Journey through the Cuban Charanga flute evolution with faculty member Ceylon Mitchell.
During the nineteenth century, Cuban popular music became the conduit through which sub-Saharan rhythmic elements were first codified within the context of European, or Western, music theory. The flute characterizes the sound of the typical Charanga instrumental ensemble, or orquesta, and together they have become integral parts of the history of artistry and music in Cuba.
Featuring: Ceylon Mitchell, flute, with guest artists
Tickets are $20 in advance, $25 at the door, and free for Levine students.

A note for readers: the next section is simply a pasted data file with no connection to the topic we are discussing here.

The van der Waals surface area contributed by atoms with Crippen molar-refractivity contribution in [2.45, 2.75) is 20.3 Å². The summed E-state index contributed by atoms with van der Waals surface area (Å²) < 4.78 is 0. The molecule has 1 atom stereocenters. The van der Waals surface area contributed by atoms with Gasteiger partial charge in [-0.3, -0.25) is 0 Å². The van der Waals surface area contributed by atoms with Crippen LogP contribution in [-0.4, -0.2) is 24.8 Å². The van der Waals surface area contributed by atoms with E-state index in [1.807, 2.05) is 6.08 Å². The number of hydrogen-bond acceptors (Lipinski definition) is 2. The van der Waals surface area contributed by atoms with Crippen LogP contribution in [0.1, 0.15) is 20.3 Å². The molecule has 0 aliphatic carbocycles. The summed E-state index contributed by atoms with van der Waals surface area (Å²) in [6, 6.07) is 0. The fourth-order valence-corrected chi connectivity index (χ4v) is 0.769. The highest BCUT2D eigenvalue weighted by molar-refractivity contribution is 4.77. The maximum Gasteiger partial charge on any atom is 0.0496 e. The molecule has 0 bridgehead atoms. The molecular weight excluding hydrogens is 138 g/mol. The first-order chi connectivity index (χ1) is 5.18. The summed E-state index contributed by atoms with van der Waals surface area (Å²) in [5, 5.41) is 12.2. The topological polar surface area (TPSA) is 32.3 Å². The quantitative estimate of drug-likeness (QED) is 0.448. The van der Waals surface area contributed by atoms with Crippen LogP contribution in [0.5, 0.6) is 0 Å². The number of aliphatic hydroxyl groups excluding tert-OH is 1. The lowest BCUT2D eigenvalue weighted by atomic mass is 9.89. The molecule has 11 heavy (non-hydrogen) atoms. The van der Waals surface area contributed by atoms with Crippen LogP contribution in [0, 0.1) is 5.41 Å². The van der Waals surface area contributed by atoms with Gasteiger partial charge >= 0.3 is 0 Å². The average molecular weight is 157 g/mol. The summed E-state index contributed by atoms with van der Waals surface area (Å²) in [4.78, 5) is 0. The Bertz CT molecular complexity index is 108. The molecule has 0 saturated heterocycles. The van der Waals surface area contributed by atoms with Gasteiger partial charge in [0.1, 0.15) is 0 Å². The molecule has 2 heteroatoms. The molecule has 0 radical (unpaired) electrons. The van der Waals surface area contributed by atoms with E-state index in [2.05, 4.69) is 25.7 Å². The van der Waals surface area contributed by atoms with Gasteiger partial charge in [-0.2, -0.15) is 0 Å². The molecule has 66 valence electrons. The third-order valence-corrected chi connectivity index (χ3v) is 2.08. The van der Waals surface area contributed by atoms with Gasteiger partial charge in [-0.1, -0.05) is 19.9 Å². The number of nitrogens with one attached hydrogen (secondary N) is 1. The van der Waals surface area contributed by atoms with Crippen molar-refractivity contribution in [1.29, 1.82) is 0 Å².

About Ceylon Mitchell
An active freelance flutist and chamber musician, Ceylon Mitchell is committed to promoting traditionally marginalized communities. He is also the co-founder and flutist of Potomac Winds, a chamber music collective. Described by the University of Maryland as “magnificent, deeply moving, and a model of alumni pride,” the ensemble is committed to promoting woodwind chamber music as a virtuosic medium through engaging performances of the highest level of artistic expression.
As a music educator, Ceylon serves as a regular sectional coach for numerous youth orchestras. Previously, he served as a teaching artist with the Boston Flute Academy and as the director of the Boston University Flute Ensemble.